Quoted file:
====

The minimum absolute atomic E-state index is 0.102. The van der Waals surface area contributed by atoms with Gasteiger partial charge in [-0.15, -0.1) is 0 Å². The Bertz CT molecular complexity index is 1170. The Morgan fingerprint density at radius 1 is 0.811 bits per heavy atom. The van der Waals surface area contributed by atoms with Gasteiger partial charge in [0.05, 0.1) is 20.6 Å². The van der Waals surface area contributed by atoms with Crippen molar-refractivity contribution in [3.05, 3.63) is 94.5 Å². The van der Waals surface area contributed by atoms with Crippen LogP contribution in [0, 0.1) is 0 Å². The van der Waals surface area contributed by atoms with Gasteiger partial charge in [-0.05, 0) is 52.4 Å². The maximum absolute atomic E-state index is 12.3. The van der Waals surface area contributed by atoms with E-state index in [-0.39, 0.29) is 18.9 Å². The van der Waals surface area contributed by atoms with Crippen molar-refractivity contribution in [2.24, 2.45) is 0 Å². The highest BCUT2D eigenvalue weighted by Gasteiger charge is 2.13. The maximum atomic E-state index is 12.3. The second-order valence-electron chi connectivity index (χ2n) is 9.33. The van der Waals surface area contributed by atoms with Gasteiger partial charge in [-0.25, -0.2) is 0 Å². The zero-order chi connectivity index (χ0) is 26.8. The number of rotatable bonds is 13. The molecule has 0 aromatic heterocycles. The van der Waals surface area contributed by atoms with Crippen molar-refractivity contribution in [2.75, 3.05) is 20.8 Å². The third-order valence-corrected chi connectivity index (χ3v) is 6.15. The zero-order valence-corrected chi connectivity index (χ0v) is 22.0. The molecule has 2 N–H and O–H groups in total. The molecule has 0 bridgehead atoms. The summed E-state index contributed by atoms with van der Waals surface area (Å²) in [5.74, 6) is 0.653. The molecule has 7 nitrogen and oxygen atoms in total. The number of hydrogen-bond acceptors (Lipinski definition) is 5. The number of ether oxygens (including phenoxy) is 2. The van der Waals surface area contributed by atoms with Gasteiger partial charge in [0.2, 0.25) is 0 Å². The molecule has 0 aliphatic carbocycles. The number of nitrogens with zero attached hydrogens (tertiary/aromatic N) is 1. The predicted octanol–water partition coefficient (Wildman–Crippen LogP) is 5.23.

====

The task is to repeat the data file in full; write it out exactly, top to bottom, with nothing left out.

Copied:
The minimum absolute atomic E-state index is 0.102. The van der Waals surface area contributed by atoms with Gasteiger partial charge in [-0.15, -0.1) is 0 Å². The Bertz CT molecular complexity index is 1170. The Morgan fingerprint density at radius 1 is 0.811 bits per heavy atom. The van der Waals surface area contributed by atoms with Gasteiger partial charge in [0.05, 0.1) is 20.6 Å². The van der Waals surface area contributed by atoms with Crippen molar-refractivity contribution in [3.05, 3.63) is 94.5 Å². The van der Waals surface area contributed by atoms with Crippen LogP contribution in [0, 0.1) is 0 Å². The van der Waals surface area contributed by atoms with Gasteiger partial charge in [-0.05, 0) is 52.4 Å². The maximum absolute atomic E-state index is 12.3. The van der Waals surface area contributed by atoms with E-state index in [-0.39, 0.29) is 18.9 Å². The van der Waals surface area contributed by atoms with Crippen molar-refractivity contribution in [2.24, 2.45) is 0 Å². The highest BCUT2D eigenvalue weighted by Gasteiger charge is 2.13. The maximum atomic E-state index is 12.3. The second-order valence-electron chi connectivity index (χ2n) is 9.33. The van der Waals surface area contributed by atoms with Gasteiger partial charge in [-0.25, -0.2) is 0 Å². The zero-order chi connectivity index (χ0) is 26.8. The number of rotatable bonds is 13. The molecule has 0 aromatic heterocycles. The van der Waals surface area contributed by atoms with Crippen molar-refractivity contribution in [2.75, 3.05) is 20.8 Å². The third-order valence-corrected chi connectivity index (χ3v) is 6.15. The zero-order valence-corrected chi connectivity index (χ0v) is 22.0. The molecule has 2 N–H and O–H groups in total. The molecule has 0 bridgehead atoms. The summed E-state index contributed by atoms with van der Waals surface area (Å²) in [5.74, 6) is 0.653. The molecule has 7 nitrogen and oxygen atoms in total. The number of hydrogen-bond acceptors (Lipinski definition) is 5. The number of ether oxygens (including phenoxy) is 2. The van der Waals surface area contributed by atoms with Gasteiger partial charge in [0.2, 0.25) is 0 Å². The molecule has 0 aliphatic carbocycles. The number of nitrogens with zero attached hydrogens (tertiary/aromatic N) is 1. The predicted octanol–water partition coefficient (Wildman–Crippen LogP) is 5.23.